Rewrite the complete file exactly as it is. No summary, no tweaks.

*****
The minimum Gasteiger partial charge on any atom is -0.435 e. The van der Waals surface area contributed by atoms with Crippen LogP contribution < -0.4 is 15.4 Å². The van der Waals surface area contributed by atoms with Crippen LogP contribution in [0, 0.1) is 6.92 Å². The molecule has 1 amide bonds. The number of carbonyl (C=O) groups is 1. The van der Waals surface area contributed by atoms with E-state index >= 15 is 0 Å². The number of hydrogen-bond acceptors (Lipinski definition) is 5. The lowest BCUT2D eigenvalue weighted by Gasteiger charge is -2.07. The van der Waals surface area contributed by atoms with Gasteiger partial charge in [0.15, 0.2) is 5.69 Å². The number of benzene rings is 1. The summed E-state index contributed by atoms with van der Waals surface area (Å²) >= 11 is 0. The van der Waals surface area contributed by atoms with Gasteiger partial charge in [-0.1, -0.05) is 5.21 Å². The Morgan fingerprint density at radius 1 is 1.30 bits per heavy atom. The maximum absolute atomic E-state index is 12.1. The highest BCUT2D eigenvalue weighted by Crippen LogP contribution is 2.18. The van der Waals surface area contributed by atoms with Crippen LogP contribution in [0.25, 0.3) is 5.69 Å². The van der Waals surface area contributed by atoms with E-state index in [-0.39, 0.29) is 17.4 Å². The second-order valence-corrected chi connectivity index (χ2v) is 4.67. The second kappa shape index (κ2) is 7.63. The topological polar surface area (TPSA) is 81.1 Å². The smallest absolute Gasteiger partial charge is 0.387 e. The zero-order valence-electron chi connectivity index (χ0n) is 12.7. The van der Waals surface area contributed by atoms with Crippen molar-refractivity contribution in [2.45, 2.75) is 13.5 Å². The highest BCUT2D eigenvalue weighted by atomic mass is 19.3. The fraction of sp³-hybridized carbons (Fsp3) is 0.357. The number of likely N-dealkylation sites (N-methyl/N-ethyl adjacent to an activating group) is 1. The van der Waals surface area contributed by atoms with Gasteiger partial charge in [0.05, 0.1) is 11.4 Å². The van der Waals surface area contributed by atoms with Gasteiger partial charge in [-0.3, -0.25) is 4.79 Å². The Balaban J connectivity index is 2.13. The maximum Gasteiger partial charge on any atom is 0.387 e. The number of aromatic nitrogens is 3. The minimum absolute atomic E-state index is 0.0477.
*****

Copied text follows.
The minimum Gasteiger partial charge on any atom is -0.435 e. The van der Waals surface area contributed by atoms with Crippen LogP contribution < -0.4 is 15.4 Å². The van der Waals surface area contributed by atoms with Crippen LogP contribution in [0, 0.1) is 6.92 Å². The molecule has 1 amide bonds. The number of carbonyl (C=O) groups is 1. The van der Waals surface area contributed by atoms with E-state index >= 15 is 0 Å². The number of hydrogen-bond acceptors (Lipinski definition) is 5. The lowest BCUT2D eigenvalue weighted by Gasteiger charge is -2.07. The van der Waals surface area contributed by atoms with Gasteiger partial charge in [0.15, 0.2) is 5.69 Å². The number of benzene rings is 1. The summed E-state index contributed by atoms with van der Waals surface area (Å²) >= 11 is 0. The van der Waals surface area contributed by atoms with Gasteiger partial charge in [-0.1, -0.05) is 5.21 Å². The Morgan fingerprint density at radius 1 is 1.30 bits per heavy atom. The maximum absolute atomic E-state index is 12.1. The highest BCUT2D eigenvalue weighted by Crippen LogP contribution is 2.18. The van der Waals surface area contributed by atoms with Crippen LogP contribution in [0.25, 0.3) is 5.69 Å². The van der Waals surface area contributed by atoms with E-state index in [-0.39, 0.29) is 17.4 Å². The second-order valence-corrected chi connectivity index (χ2v) is 4.67. The second kappa shape index (κ2) is 7.63. The topological polar surface area (TPSA) is 81.1 Å². The smallest absolute Gasteiger partial charge is 0.387 e. The zero-order valence-electron chi connectivity index (χ0n) is 12.7. The van der Waals surface area contributed by atoms with Crippen molar-refractivity contribution in [2.45, 2.75) is 13.5 Å². The highest BCUT2D eigenvalue weighted by atomic mass is 19.3. The fraction of sp³-hybridized carbons (Fsp3) is 0.357. The number of likely N-dealkylation sites (N-methyl/N-ethyl adjacent to an activating group) is 1. The van der Waals surface area contributed by atoms with Gasteiger partial charge in [0.05, 0.1) is 11.4 Å². The van der Waals surface area contributed by atoms with Gasteiger partial charge in [-0.3, -0.25) is 4.79 Å². The Balaban J connectivity index is 2.13. The maximum Gasteiger partial charge on any atom is 0.387 e. The number of aromatic nitrogens is 3. The minimum absolute atomic E-state index is 0.0477.